As such, here is a brief outline of some of my current thoughts in this area (You may notice that some of these thoughts are more specific, while others are more broad. Additionally, most of these thoughts are still very new and therefore up for debate within my own mind):
- The 7 churches of the first three chapters were seven literal churches from John's time to whom John was writing this book for encouragement
- The principal themes of the book are not defining the end times, but addressing the issues of the 7 churches as described in chapters 2-3.
- The 3 sets of 7 judgements are not chronological. Instead, they are a retelling of the same stretch of time.
- Indeed, they are probably not chronological within themselves either, but instead represent a thematic progression.
- The 144,000 witnesses are the exact same body as the Great Multitude mentioned right afterward. The same literary device is used here as used with the lion and the lamb in chapter 5.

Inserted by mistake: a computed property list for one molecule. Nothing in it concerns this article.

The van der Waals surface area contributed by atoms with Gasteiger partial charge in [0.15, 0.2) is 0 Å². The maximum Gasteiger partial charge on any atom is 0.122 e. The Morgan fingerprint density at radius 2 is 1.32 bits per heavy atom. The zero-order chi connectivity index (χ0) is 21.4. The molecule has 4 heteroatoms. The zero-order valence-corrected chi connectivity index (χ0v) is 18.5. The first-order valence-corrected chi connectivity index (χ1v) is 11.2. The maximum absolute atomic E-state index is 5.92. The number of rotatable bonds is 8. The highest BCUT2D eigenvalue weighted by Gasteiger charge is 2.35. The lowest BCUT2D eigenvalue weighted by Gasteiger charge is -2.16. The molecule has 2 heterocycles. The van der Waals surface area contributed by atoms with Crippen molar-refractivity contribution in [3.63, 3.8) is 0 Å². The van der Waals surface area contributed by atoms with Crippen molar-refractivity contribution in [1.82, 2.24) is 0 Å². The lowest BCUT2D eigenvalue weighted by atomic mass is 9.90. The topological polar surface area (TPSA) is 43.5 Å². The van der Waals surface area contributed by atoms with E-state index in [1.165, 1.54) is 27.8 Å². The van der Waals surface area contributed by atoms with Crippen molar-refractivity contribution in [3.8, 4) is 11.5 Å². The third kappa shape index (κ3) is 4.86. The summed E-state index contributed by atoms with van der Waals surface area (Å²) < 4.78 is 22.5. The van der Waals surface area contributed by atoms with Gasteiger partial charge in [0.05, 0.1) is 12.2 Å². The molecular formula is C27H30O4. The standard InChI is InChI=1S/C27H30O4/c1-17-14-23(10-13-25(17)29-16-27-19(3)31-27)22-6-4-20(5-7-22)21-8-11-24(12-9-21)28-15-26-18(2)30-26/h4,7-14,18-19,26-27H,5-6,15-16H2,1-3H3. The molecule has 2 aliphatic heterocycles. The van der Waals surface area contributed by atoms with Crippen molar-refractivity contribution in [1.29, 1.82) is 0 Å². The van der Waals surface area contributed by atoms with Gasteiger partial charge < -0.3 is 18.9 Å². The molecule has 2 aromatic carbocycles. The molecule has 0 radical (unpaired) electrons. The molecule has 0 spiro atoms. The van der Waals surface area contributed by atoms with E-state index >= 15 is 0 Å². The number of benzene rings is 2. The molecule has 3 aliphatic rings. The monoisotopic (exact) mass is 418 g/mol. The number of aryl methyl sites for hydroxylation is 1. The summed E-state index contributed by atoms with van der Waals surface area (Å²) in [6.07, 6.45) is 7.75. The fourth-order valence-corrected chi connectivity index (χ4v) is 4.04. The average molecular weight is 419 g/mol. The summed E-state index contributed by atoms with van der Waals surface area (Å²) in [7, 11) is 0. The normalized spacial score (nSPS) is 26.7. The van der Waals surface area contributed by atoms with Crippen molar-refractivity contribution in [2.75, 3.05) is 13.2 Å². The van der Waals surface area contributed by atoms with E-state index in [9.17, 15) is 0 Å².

- I do believe in the concept of a single global leader that could be called an antichrist, and that he is represented as the beast out of the sea.
- I believe that Christ will reign in a millennial kingdom sometime in the future, though the actual number 1,000 may not be literal.
- I have a theory, though I cannot validate it with any sources yet, that the white horse from the first scroll represents captivity and slavery. The idea of taking slaves is often associated with the idea of conquering in the Old Testament.
- The events described after chapter 3 all take place in the future.
- That the primary points of the book are:
- Remaining loyal to Christ in the face of persecution.
- Remaining separate from the world and the world's values. Especially depending on earthly wealth.
- Remaining vigilant in your passion for Christ for the end is near.
- That despite the power of the world around us, God will ultimately win.